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RFE/RL NEWSLINE Vol. 3, No. 3, Part I, 6 January 1999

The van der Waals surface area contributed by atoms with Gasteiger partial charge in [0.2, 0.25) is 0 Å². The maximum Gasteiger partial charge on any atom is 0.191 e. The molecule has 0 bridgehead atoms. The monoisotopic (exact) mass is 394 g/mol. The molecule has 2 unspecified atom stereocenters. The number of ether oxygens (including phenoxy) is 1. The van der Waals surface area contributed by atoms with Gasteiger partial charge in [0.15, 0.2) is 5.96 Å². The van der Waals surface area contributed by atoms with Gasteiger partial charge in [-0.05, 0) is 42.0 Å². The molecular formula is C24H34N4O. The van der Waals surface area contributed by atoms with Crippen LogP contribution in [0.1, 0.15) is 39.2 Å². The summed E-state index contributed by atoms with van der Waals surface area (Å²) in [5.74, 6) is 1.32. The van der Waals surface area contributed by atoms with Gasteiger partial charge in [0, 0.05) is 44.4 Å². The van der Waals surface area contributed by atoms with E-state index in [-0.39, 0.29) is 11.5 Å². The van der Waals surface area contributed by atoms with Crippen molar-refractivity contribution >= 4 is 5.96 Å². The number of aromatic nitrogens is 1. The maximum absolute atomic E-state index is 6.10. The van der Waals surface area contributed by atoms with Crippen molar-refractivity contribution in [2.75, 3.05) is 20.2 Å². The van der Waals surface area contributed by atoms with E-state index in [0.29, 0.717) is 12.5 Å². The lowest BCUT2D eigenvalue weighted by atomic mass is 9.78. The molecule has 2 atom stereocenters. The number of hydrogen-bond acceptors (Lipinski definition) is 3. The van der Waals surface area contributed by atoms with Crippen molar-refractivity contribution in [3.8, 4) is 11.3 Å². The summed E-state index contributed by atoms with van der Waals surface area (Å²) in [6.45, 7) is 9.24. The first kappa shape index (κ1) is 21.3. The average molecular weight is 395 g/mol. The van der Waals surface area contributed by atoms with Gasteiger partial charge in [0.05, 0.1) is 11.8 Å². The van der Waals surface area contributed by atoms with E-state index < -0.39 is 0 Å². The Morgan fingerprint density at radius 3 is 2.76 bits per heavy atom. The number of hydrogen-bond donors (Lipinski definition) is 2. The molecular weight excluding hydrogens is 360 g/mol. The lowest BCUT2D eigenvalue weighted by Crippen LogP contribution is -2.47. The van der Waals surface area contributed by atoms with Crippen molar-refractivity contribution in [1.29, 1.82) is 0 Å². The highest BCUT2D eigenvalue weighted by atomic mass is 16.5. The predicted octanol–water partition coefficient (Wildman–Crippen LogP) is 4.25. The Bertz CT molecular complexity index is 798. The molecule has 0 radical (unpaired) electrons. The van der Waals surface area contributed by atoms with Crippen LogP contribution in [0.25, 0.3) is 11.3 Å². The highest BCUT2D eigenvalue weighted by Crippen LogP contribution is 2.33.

________________________________________________________ RFE/RL NEWSLINE Vol. 3, No. 3, Part I, 6 January 1999 A daily report of developments in Eastern and Southeastern Europe, Russia, the Caucasus and Central Asia prepared by the staff of Radio Free Europe/Radio Liberty. This is Part I, a compilation of news concerning Russia, Transcaucasia and Central Asia. Part II covers Central, Eastern, and Southeastern Europe and is distributed simultaneously as a second document. Back issues of RFE/RL NewsLine and the OMRI Daily Digest are online at RFE/RL's Web site: http://www.rferl.org/newsline xxxxxxxxxxxxxxxxxxxxxxxxxxxxxxxxxxxxxxxxxxxxxxxxxxxxxxxx Headlines, Part I * RUSSIA TIGHTENS MISSILE TECHNOLOGY CONTROLS * DUMA TO APPROVE BUDGET BY MID-FEBRUARY? * AZERBAIJANI EX-PREMIER PLEADS NOT GUILTY ON COUP CHARGE End Note: KURDISH NATIONALISM IN ARMENIA xxxxxxxxxxxxxxxxxxxxxxxxxxxxxxxxxxxxxxxxxxxxxxxxxxxxxxxx RUSSIA RUSSIA TIGHTENS MISSILE TECHNOLOGY CONTROLS. President Boris Yeltsin on 5 January signed amendments designed to bring previous Russian policies into compliance with international agreements on the control of exports of weapons and dual-use technology. The amendments expand the list of items prohibited for export. According to the presidential press service, the amendments confirm Russia's commitment to a policy of non-proliferation and strengthen its national system for export controls. The U.S. and Israel have charged Russia with exporting its missile technology to Iran. JAC OIL REVENUES PLUMMET... Russian oil exports generated 30 percent less revenue in the first 11 months of 1998 compared with the previous year, according to statistics from the State Customs Committee, Interfax reported on 5 January. During the same period, producers exported 10 percent more to partly compensate for the slump in world oil prices. According to AFP, exports of natural gas, crude oil, and refined products make up 42 percent of Russia's hard currency earnings. JAC ...AS GOVERNMENT SLAPS DUTY ON FUEL OIL EXPORTS. The government has introduced export duties on fuel oil in order to prevent electricity shortages. A duty of 10 ecus per ton ($11.7) will be imposed on shipments from 1 January to 31 March. Unified Energy System (UES) head Anatolii Chubais had complained to the parliament that increased fuel oil exports have reduced the nation's fuel oil reserves over the past two months. The fall in the ruble made fuel oil exports profitable, despite low world prices, Bloomberg reported on 5 January. Some refinery managers have said that they will find ways to continue exporting, the "Moscow Times" reported. JAC DUMA TO APPROVE BUDGET BY MID-FEBRUARY? State Duma Deputy Speaker and member of Our Home is Russia Vladimir Ryzhkov told ITAR-TASS that the 1999 budget might be approved in its fourth and final reading as early as 10 February. According to Ryzhkov, the second reading of the budget will likely be scheduled for 15 January and the third for 3 February. He added that 150 suggested amendments to the budget, most of which proposed redistributing budget expenditures, have been submitted. Meanwhile, citing Budget Committee Chairman Aleksandr Zhukov, Interfax reported that the second reading may occur on 12 January and that 130 amendments have been submitted, which if passed would increase spending by one-third. On 5 January, Prime Minister Yevgenii Primakov authorized the government to spend money at the same rate as the previous year until the new budget is approved. JAC MORE TALKS WITH IMF SCHEDULED. First Deputy Prime Minister Yurii Maslyukov is expected to meet with IMF First Deputy Managing Director Stanley Fischer in Boston within the framework of a conference from 14-16 January, an IMF spokeswoman told Reuters on 5 January. An IMF mission will visit Moscow sometime in the last two weeks of January to review the government's economic plans. Deputy Finance Minister Oleg Vyugin said that the release of new credits is not on the mission's agenda. JAC YELTSIN PLEDGES TO PAY MOSKVA REPAIR BILL. President Yeltsin has approved proposals for financing repairs of the nuclear cruiser "Moskva" by Ukraine's Nikolaev shipyard, Interfax reported on 5 January. The government owes the shipyard 58 million rubles ($2.8 million) for repairs to the cruiser, which are more than 90 percent complete. Defense Minister Igor Sergeev said that the ship, which was built in the 1980s, "is an excellent vessel from a technical point of view" and that its "life span has not been exhausted." JAC ANTI-REFORM REGIONS COMPRISE MAJORITY. Regions with strong economies and good prospects for growth are the most likely to support politicians that favor market economic reforms; however, these regions are outnumbered by their poorer counterparts, who tend to tend to support Communists and "anti-liberals," the January issue of "Vek" argued. According to the journal, "it is impossible to find more than 15 regions with strong economies." JAC COSMONAUT ON 'MIR' TO SERVE ANOTHER STINT. Sergei Avdeev, the cosmonaut who celebrated his 43rd birthday and 500th day in space on 1 January, may spend an additional 99 days on board the space station "Mir" (see "RFE/RL Newsline," 4 January 1999). Avdeev may remain on board when a new international crew arrives in February. "Mir" was scheduled to cease operations in mid-summer, but a private investor has recently offered to keep "Mir" in orbit, provided the government guarantees a loan to the company that runs the station. JAC NEW NDR CANDIDATES DISCUSSED. Among the likely candidates to head the Our Home is Russia (NDR) faction in the Duma are acting faction head Boris Kuznetsov, Duma Defense Committee Chairman Roman Popkovich, Andrei Polyakov, head of the Committee for Local Government, and Valerii Yazev, a prominent Urals businessmen, Deputy Duma speaker Ryzhkov told ITAR-TASS on 5 January. Ryzhkov admitted that his name has also been floated as a prime contender for the post, which was vacated by Aleksandr Shokhin in late December following a disagreement with NDR party head, Viktor Chernomyrdin. JAC NEW HEAD OF RUSSIA-BELARUS UNION APPOINTED. Russian President Boris Yeltsin and President of Belarus Alyaksandr Lukashenka have appointed Viktor Stepanov, former premier of the Karelian Republic, chairman of the Executive Committee of the Russia-Belarus Union, Interfax reported on 5 January. Stepanov replaces Vladimir Pokrovskii, who was dismissed. JAC DZERZHINSKII TO BE CAST IN ICE. To express their support for an earlier decision by the State Duma to restore the statue of Cheka founder Felix Dzerzhinskii to Lubyanka square in Moscow, the municipal authorities in Birobidzhan, capital of the Jewish Autonomous Oblast have authorized the construction of their own Dzerzhinskii in ice, "Trud" reported on 1 January. A local businessman and former Communist Party regional secretary will provide the several thousand rubles to fund the project. The ice sculpture is expected to last only until the spring. JAC CYPRUS CONSIDERING ALTERNATIVE TO S-300s? Having decided not to deploy on Cyprus the S-300 air defense missiles it contracted to purchase from Russia, the Greek Cypriot government is now considering buying either Tor-M1 Russian short-range missiles or comparable ASPIDE Italian-made missiles, AP and "Financial Times" reported on 6 January, citing the Russian daily "Segodnya." Greek Cyprus reached that decision under pressure from Turkey. The Tor-M1 has a range of 12 kilometers, compared with 200 kilometer range of the S-300. Following the Greek Cypriot decision, a Russian Foreign Ministry spokesmen said Moscow expects the Greek Cypriot government to abide by the 1997 contract to purchase the S-300s (see "RFE/RL Newsline," 4 January 1999). LF FOUR RUSSIAN POLICEMEN SHOT DEAD ON CHECHEN-INGUSH BORDER. Unidentified gunmen have shot dead four Russian police officials and wounded several others in the Ingush village of Aki-yurt, close to the border with Chechnya, Russian agencies reported on 5 January. Ingush Interior Ministry officials said the killers then crossed the border into Chechnya. But Chechen State Security Minister Aslanbek Arsaev told ITAR-TASS that a search has yielded no trace of the killers, who he suggested may be hiding in Ingushetia or neighboring North Ossetia. LF TRANSCAUCASUS AND CENTRAL ASIA AZERBAIJANI EX-PREMIER PLEADS NOT GUILTY ON COUP CHARGE. Suret Huseinov pleaded not guilty on 4 January to charges of attempting a coup d'etat in October 1994, setting up illegal armed formations, and drug trafficking, Turan reported the following day. Huseinov also denied any involvement in the declaration of a separate Talysh-Murgan Republic on the Azerbaijani- Iranian border in mid-1993. He claimed that the disturbances in October 1994, which the prosecution characterized as an attempted coup, were orchestrated by former parliamentary speaker Rasul Guliev. Huseinov, who led the insurrection that precipitated the flight from Baku in June 1993 of President Abulfaz Elchibey, served as prime minister under Heidar Aliev until October 1994, when he was dismissed on suspicion of attempting to oust Aliev, He fled to Moscow but was extradited to Azerbaijan in April 1996. The prosecutor has demanded life imprisonment for Huseinov. The final sentence is to be handed down later this month. LF ANOTHER JOURNALIST BEATEN IN AZERBAIJAN. Yalchin Imanov, a journalist with the independent "Yeni Musavat" newspaper, was beaten in two separate incidents on 3 January when he tried to obtain an interview with the chief administrator of Barda Raion, Turan reported. Imanov was first assaulted by a guard employed by the administrator and then taken to the local police department, where he was beaten again. Reporters Sans Frontieres has lodged a protest with Azerbaijani Interior Minister Ramil Usubov over both incidents. LF AZERBAIJANI PRESIDENTIAL ADVISER CALLS FOR DEFENSE PACT WITH TURKEY. In a statement published by the Turkish daily "Zaman" on 31 December and cited by Groong on 5 January, Vafa Guluzade said that in view of what he termed the "Cold War" between Russia and Turkey, Baku wants to conclude a defense agreement with Ankara on the lines of that between Russia and Armenia. Guluzade added that military assistance to Azerbaijan would strengthen Turkey's own security as well as its position in the region (see "RFE/RL Newsline," 29 December 1998). LF NEXT JAMES BOND MOVIE TO BE SHOT IN BAKU. A spokeswoman for Eon Productions told journalists in Baku on 5 January that the company plans to shoot a new movie featuring the British agent 007 in Baku, Reuters reported. She said the plot will focus on "power-hungry criminals in an oil-rich former Soviet republic" and that Baku was selected for the location because of its petroleum infrastructure. Also on 5 January, Azerbaijan's state oil company SOCAR announced that it exceeded the 9 million metric ton target for oil extraction in 1998 by 52,000 tons, ITAR-TASS reported. But an RFE/RL correspondent noted that because of plummeting oil prices, Azerbaijan failed to make any profit on oil exports last year. LF HUMAN RIGHTS WATCH BLASTS ELECTIONS IN KAZAKHSTAN. Human Rights Watch, in a 5 January press release on the presidential elections in Kazakhstan, blasted the upcoming vote as "blatantly unfair," according to RFE/RL, which obtained a copy. The organization said that incumbent President Nursultan Nazarbayev "likes to present himself as a dignified partner for Western leaders and investors" but "the way his government has twisted arms in this campaign should leave no illusions about what kind of leader Nazarbayev really is." The release lists a series of abuses, including pressure on workers and students to sign petitions in support of President Nazarbayev, the violation of citizens' rights to freely disseminate and receive information, the government's encroachment on the right to free speech, bias in registering political support groups, and obstruction of public demonstrations. BP CANDIDATE IN KAZAKHSTAN'S PRESIDENTIAL ELECTIONS COMPLAINS ABOUT LEAFLETS. The campaign office of Gani Kasymov, the head of Kazakhstan's Customs Committee and a candidate in the upcoming presidential elections, issued a statement on 5 January complaining about leaflets being distributed in Almaty, RFE/RL correspondents reported. The leaflets say that Kasymov is "a member of the corrupt nomenklatura and a puppet candidate brought into the race by the incumbent president's people." No one has claimed responsibility for distributing the leaflets. Kasymov's campaign manager, Zhanquat Abdigaliyev, said two state-controlled newspapers, "Kazakhstanskaya Pravda" and "Yegemen Kazakstan," have refused to print Kasymov's political platform. Meanwhile, Serikbolsyn Abdildin, the Communist Party candidate in the elections, has said he will appear on national television on 7 January and has challenged President Nursultan Nazarbayev also to appear for a debate with him. BP OSCE SAYS IT WILL BE ABLE TO ASSESS KAZAKHSTAN'S ELECTIONS. Dimitr Dimitrov, a representative of the OSCE mission to Kazakhstan, said on 5 January that the mission has full access to documents necessary to assess the conduct of the 10 January presidential elections, ITAR-TASS reported. Dimitrov said the authorities in Kazakhstan are not interfering with the mission's work and that the mission expects to release a brief official statement on the day after the elections and a detailed analysis one month later. BP TAJIK SUPREME COURT PASSES DEATH SENTENCE. The Supreme Court on 5 January handed down the death sentence to Sharip Sharipov and prison terms to 17 of his accomplices, ITAR-TASS reported on 5 January. Sharipov was accused of organizing and carrying out attacks on Tajik and Russian servicemen in the Dushanbe area in 1994-1995. He and his group are alleged to have been responsible for "dozens of murders" and to have planned to bomb the presidential palace. Sharipov has claimed that he is a victim of slander. Observers say Sharipov has no chance of being granted a presidential pardon. President Imomali Rakhmonov rejected a request for pardon in late December by six men sentenced to death for their alleged role in an attack on Rakhmonov in Khujand in April 1997. Among those sentenced for involvement in that incident was Abdulkhafiz Abdullayev, the brother of former Tajik Prime Minister Abdumalik Abdullojonov. Abdullojonov is wanted on charges by the Tajik authorities. BP UNITED TAJIK OPPOSITION ORDERED TO CONTROL ITS UNITS. Tajikistan's National Reconciliation Commission on 5 January ordered the United Tajik Opposition (UTO) to inspect the temporary bases of its units on the outskirts of Dushanbe and to inventory stockpiles of weapons and munitions, ITAR-TASS reported. The deputy leader of the commission, Abdumajid Dostiyev, said it is "necessary to control the presence of opposition personnel...as well as armaments and ammunition." Dostiyev added that every absence without leave or unauthorized opening of weapons lockers must be reported and investigated. The decision comes following a gun battle between two UTO field commanders in downtown Dushanbe (see "RFE/RL Newsline," 30 December 1998). BP CHINARA JAKIPOVA RESIGNS FROM SOROS FOUNDATION IN KYRGYZSTAN. Former Minister of Education Chinara Jakipova on 5 January announced she will step down as head of Kyrgyzstan's branch of the Soros Foundation. Jakipova has received high popularity ratings in polls on likely future presidential candidates and is known to be a very influential figure in Kyrgyzstan's political circles. However, she told an RFE/RL correspondent in September that she is not yet considering running in the 2000 presidential elections. Jakipova said on 5 January that she is leaving the Soros Foundation to engage in some "creative work." BP END NOTE KURDISH NATIONALISM IN ARMENIA By Onnik Krikorian The arrest last month in Rome of Abdullah Ocalan, president of the Kurdistan Workers' Party (PKK), has led to a dramatic increase in support for the Kurdish national liberation movement, even among those Kurds living in countries where repression has not been particularly evident in recent years. In Armenia, Ocalan's arrest has served to accelerate the trend among the country's 50,000--60,000 strong Yezidi community to identify themselves not only as Yezidi but also as Kurds. The Yezidi are indeed Kurdish, speaking the same language as the majority of the Kurds (Kurmanji), and all Kurds were originally Zoroastrian before the majority converted to Islam. The Yezidi religion--even with elements of the Zoroastrian, Islamic, and Christian faiths--closely resembles that of the Armenians before the adoption of Christianity, and the PKK has recently acknowledged that fact in an attempt to clarify the origins of the Kurdish nation. Visiting Armenia in June 1998 in what was most likely a recruiting drive, Mahir Welat, the PKK representative to Moscow and the CIS, affirmed, "I am a Muslim Kurd but I also honor all religions. All Kurds used to be Yezidi [Zoroastrian] in the past. Some of us were forced into becoming Muslim, but now it is our intention to return and to educate ourselves again." The Yezidi are currently the largest ethnic minority in Armenia, the Muslim Kurds having left during the early years of the Karabakh conflict. Moreover, both the Armenians and the Yezidi fled Ottoman Turkey during the massacres of 1915, and both harbor the same hatred of the Turkish and [Muslim] Kurdish perpetrators that has shaped much of the identity and policy of present- day Armenia. Although relatively small in size, the Yezidi community in Armenia still has strategic significance for the PKK. An upsurge of Kurdish nationalism in Armenia would inevitably affect an estimated 200,000 Muslim Kurds who have assimilated into Azerbaijani society. Indeed, with the PKK representative to the Caucasus based in Armenia and with Welat's recent visit, the situation of the Azerbaijani Kurds may already be targeted for attention. According to Welat, "the attitude of Armenia toward national minorities is considered part of the generosity and graciousness of the Armenian people. Azerbaijan has many nations too, but if we consider their national policy, it is very bad. For those who show loyalty toward Azerbaijan, the attitude towards them is normal, but for those such as the Kurds, the attitude is quite different. They do not have normal lives." Official PKK policy is to praise Armenia but to criticize Azerbaijan for the treatment of its own Kurdish population--despite a notable silence when the Kurds living in Kelbajar and Lachin were expelled by Armenian forces during the Karabakh conflict. The PKK even remained silent when, under the presidency of Levon Ter-Petrossian, there was a short-term policy to promote a Yezidi identify far removed from any Kurdish origin. That policy, however, only strengthened the resolve among the Yezidi to develop a strong Kurdish identity. Yezidi villages now openly demonstrate their support for the PKK by displaying portraits of Ocalan and PKK guerillas on their walls. In early December, buses ferrying villagers to Yerevan to attend the 20th anniversary celebration of the formation of the PKK displayed ERNK (National Liberation Front of Kurdistan) and PKK flags, and a recorded message from Ocalan himself was broadcast to the hundreds who attended. While the reasons for the increase in Kurdish nationalism among the Yezidi are complex, there is little doubt that one significant factor is a marked reluctance among many Armenians to consider Armenia anything other than a mono-ethnic country. Even though policy toward minorities may change under President Robert Kocharian, the Yezidi have so far been overlooked during the development of the new social and political structures. Thus, it was inevitable that the opportunity to find themselves an integral part of a nation fighting for liberation would prove attractive. With Ocalan in Rome and with the Yezidi having found a new identity desirable in a new Armenia, open support for the PKK in Armenia is currently politically expedient in that it is directed against Turkey. As the result of the developments in Rome--and regardless of sensitivities over identity in the past-- 50,000 Yezidi in Armenia have come to identify themselves as Kurds virtually overnight. But that new sense of purpose may pose problems in the near future, both for the Yezidi themselves and for Armenia. Given the sensitivity of the Kurdish question, it is uncertain how long Armenia will continue with its new-found tolerance toward a minority that enthusiastically identifies itself with a movement that might well achieve autonomy in eastern Turkey, which many Armenians consider part of historical Western Armenia. (Some Armenian political groups such as the Dashnaktsutiune-- the Armenian Revolutionary Federation--have reportedly held talks with the Kurds on reconciling the two nations' respective claims on those territories.) And if there is indeed an upsurge of Kurdish nationalism among the Kurds of Azerbaijan, Baku may choose to attribute that development to a deliberate policy of destabilization on the part of Armenia, rather than lay the blame on the PKK or on its own reluctance to address the needs and aspirations of a significant ethnic minority. The author is a free-lance journalist currently based in Yerevan. The views expressed in this article are his own and do not necessarily reflect the position of any organization with which he may be employed or otherwise affiliated. xxxxxxxxxxxxxxxxxxxxxxxxxxxxxxxxxxxxxxxxxxxxxxxxxxxxxxxx Copyright (c) 1998 RFE/RL, Inc. All rights reserved. xxxxxxxxxxxxxxxxxxxxxxxxxxxxxxxxxxxxxxxxxxxxxxxxxxxxxxxx HOW TO SUBSCRIBE Send an email to firstname.lastname@example.org with the word subscribe as the subject of the message. HOW TO UNSUBSCRIBE Send an email to email@example.com with the word unsubscribe as the subject of the message. 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